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  • Floodplain Map
  • Creeks of Boulder
  • Floodplain Development
  • Be Prepared
  • Community Resilience

Maps of Floodplains

Maps of Floodplains

Floodplain maps provide the basis for floodplain management, regulation, and insurance requirements by identifying flood-prone areas that may threaten life and property. They also guide flood management programs, including floodplain regulation, safety, preservation, preparation and mitigation. Floodplain maps are reviewed and approved by FEMA for flood insurance purposes .

Use the Map of Floodplains (Interactive) to see if a property is located in a floodplain.

To have city staff look up floodplain information for a property, apply online through the Customer Self-Service Portal.

The FEMA Map Service Center provides access to a Public Flood Map or a Flood Insurance Rate Map.

 

Floodplain maps are periodically updated and revised to reflect changing conditions, such as impacts of flooding, new topography, land development, updated mapping studies, and construction of floodplain improvements.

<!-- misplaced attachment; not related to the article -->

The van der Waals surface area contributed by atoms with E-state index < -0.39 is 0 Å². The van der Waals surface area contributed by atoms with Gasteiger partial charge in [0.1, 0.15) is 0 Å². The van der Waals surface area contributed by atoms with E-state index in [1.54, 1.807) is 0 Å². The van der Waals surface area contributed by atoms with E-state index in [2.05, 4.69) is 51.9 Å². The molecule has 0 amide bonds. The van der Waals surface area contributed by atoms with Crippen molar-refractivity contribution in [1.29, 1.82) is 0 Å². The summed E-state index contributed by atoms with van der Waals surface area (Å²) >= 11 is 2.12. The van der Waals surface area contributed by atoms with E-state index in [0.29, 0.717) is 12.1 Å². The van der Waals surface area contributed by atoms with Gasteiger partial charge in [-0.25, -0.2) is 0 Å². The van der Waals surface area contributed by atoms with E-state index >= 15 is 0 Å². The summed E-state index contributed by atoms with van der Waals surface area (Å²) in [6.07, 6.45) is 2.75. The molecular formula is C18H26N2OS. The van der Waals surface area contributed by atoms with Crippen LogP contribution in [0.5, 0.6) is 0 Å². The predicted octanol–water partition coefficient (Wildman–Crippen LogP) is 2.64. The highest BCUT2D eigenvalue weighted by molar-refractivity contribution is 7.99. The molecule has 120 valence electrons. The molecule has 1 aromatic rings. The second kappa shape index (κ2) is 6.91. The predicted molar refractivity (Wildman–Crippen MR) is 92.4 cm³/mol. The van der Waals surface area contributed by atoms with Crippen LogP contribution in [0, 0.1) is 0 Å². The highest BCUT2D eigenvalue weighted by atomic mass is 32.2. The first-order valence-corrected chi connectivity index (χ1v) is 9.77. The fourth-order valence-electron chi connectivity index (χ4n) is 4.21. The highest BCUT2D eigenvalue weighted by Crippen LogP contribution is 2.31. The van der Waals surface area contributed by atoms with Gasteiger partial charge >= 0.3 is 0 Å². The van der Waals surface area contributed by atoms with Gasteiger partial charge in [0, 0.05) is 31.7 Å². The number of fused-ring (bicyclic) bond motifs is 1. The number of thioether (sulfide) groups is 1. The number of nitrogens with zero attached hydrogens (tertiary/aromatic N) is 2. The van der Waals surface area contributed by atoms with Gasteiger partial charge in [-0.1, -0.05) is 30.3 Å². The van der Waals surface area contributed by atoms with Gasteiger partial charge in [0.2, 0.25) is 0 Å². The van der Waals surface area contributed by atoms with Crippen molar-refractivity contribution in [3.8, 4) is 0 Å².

Floodplain map changes can take several forms:

  • Local map changes;
  • Flood Insurance Rate Maps (FIRMs) or Digital Flood Insurance Rate Maps (DFRIMs);
  • Letters of Map Change (LOMCs); and
  • Conditional Letters of Map Amendment (CLOMAs):

The Flood Insurance Rate Map (FIRM) identifies areas in a community that are subject to flooding and shows the associated risks. One of the areas shown on a FIRM is a Special Flood Hazard Area (SFHA), or the 100-year floodplain. This area has a 1% or greater chance of flooding in any given year.

FEMA uses the most accurate flood hazard information available and applies rigorous standards while developing FIRMs. But, because of limitations of scale or topographic definition on the source maps, there may be elevated areas or "islands" that are not actually in the new regulatory floodplain shown on the maps. These island areas may appear relatively small on the FIRM and are sometimes included in the 100-year floodplain by nationwide floodplain map determination companies that prepare floodplain designations on behalf of the mortgage industry. Such cases are referred to as "inadvertent inclusions."

The City of Boulder will try to identify any inadvertent inclusions and let the property owners know of the Letter of Map Amendment (LOMA) processes and the "grandfather" provisions of the NFIP that may apply to them.

A Letter of Map Amendment (LOMA) or a Letter of Map Revision Based on Fill (LOMR-F) is needed to change the designation of an inadvertent inclusion and avoid the federal flood insurance requirements for properties located in the 100-year floodplain. In most cases, a licensed land surveyor or registered professional engineer will need to prepare an Elevation Certificate for the property. FEMA will normally complete its review and issue a decision in four to six weeks.